Dynamic duo leads surprising Mavericks

Adam Fink

Minnesota State-Mankato men’s hockey coach Troy Jutting acted on a hunch midway through last season.

The third-year coach decided to put emerging forward Shane Joseph and rookie Grant Stevenson on the same line for the second half of the 2001-02 campaign.

The pair could have collapsed under the pressure and scrutiny, but didn’t. And while the early results were mixed, there is little debating the current outcome.

Heading into a weekend series at Minnesota, Jutting’s gut feeling is paying off for the surprising Mavericks (10-7-7, 8-5-5 WCHA) this season. Joseph (33 points) and Stevenson (32) are No. 1 and 2 in conference scoring and Minnesota State-Mankato sits in third place while riding a nine-game unbeaten streak.

“These guys weren’t talked about much last year,” Jutting said. “But they both stepped up their games and get the job done on the ice.”

In Minnesota State’s 10 wins, the duo has combined for 37 points (3.7 average points per game). In the Mavericks’ seven losses, Stevenson and Joseph have totaled 27 points (3.85).

It’s that kind of consistent production Jutting envisioned when he first put the duo together. By the time this season rolled around, Stevenson and Joseph had built an on and off-ice relationship.

“It’s like we are on the same brain wave,” Stevenson said. “I know what he is going to do in certain situations and he knows what I am going to do.”

The chemistry Stevenson and Joseph show on the ice stems from beyond the city of Mankato. Both grew up in the Canadian providence of Alberta, playing the same hockey style.

Both have a similar dry sense of humor. Each likes to lead by example, instead of making their voice heard in the locker room. And Stevenson and Joseph both overcame obstacles en route to

establishing themselves as elite forwards – and a special tandem – in the WCHA.

For Stevenson, it was bulking up. A summer working in the weight room is the main reason for his confidence boost.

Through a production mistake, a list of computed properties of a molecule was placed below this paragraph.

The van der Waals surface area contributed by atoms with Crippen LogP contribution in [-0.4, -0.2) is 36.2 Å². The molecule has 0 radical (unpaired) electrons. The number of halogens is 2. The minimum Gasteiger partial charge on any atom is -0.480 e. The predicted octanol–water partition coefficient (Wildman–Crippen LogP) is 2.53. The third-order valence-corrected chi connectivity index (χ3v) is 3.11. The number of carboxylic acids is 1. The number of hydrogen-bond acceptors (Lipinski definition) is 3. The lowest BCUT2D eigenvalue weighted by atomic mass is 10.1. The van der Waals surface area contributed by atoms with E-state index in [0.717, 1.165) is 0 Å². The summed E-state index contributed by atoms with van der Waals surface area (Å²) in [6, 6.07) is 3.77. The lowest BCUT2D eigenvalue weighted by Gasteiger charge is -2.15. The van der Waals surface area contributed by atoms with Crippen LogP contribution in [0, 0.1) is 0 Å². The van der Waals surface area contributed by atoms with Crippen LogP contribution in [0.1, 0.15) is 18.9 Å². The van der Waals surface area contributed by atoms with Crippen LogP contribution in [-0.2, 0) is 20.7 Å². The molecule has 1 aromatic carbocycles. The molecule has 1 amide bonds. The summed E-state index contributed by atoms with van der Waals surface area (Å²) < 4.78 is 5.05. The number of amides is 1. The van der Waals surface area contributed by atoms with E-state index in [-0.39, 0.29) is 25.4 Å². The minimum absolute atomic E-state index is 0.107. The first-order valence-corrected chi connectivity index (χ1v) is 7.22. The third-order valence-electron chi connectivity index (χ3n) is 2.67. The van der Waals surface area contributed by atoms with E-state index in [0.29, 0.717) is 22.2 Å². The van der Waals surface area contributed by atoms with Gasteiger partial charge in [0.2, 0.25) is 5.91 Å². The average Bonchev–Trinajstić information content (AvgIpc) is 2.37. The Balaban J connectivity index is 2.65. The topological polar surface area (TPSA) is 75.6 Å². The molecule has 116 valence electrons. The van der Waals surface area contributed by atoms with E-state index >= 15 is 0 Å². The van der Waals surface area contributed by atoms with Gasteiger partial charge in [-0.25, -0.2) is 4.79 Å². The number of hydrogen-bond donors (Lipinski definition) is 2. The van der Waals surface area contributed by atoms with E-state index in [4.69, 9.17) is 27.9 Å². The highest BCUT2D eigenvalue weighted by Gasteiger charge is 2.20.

Joseph’s track is different. Last year, the 21-year-old scored 20 goals, yet went largely unnoticed outside of south-central Minnesota.

“I knew I could do better,” Joseph said. “Our team as a whole was young and our record wasn’t too good. It’s hard to prove yourself when your team is struggling.”

A recent highlight of Joseph’s flourishing play is the game-winning goal he scored against Michigan Tech on Jan. 11.

The marker came on an overtime penalty shot. Last year, Joseph might not have made the shot.

“Everyone just seems to be on the same page right now,” the junior said. “That makes everyone better.”

Establishing themselves as the Mavericks’ marquee names has its price for Stevenson and Joseph. Both have noticed more – and harder – checks. In addition, they can tell the other team is focusing on containing them.

The seventh-ranked Gophers (12-6-5, 7-4-3) are an example of such philosophy. Coach Don Lucia doesn’t plan anything special for the Mavericks weekend visit to Mariucci Arena but he stressed the importance of keeping Stevenson and Joseph in check.

“They are the catalyst for the team,” Lucia said. “Night in and night out, they make the team go.”

Stevenson and Joseph can’t pinpoint the moments they realized they had arrived on the college hockey scene. However, now that they are here, they have no intention of looking back.

With Minnesota State on pace for its best season in seven years, the talented forwards are enjoying the ride.

“This has been a fun season so far,” Stevenson said. “We have high expectations for the rest of the season.”

And to think all of this success started merely on a coach’s instinct.

From the benchÖ

gopher forward Nick Anthony will be back in the lineup this weekend. The alternate captain last played Jan. 10 in the first game of the North Dakota series.

ï Saturday’s game time is 2:05 p.m. at Mariucci Arena. The unusual starting time was scheduled due to the 7 p.m. men’s basketball game at Williams Arena.

Adam Fink covers men’s hockey and welcomes comments at [email protected]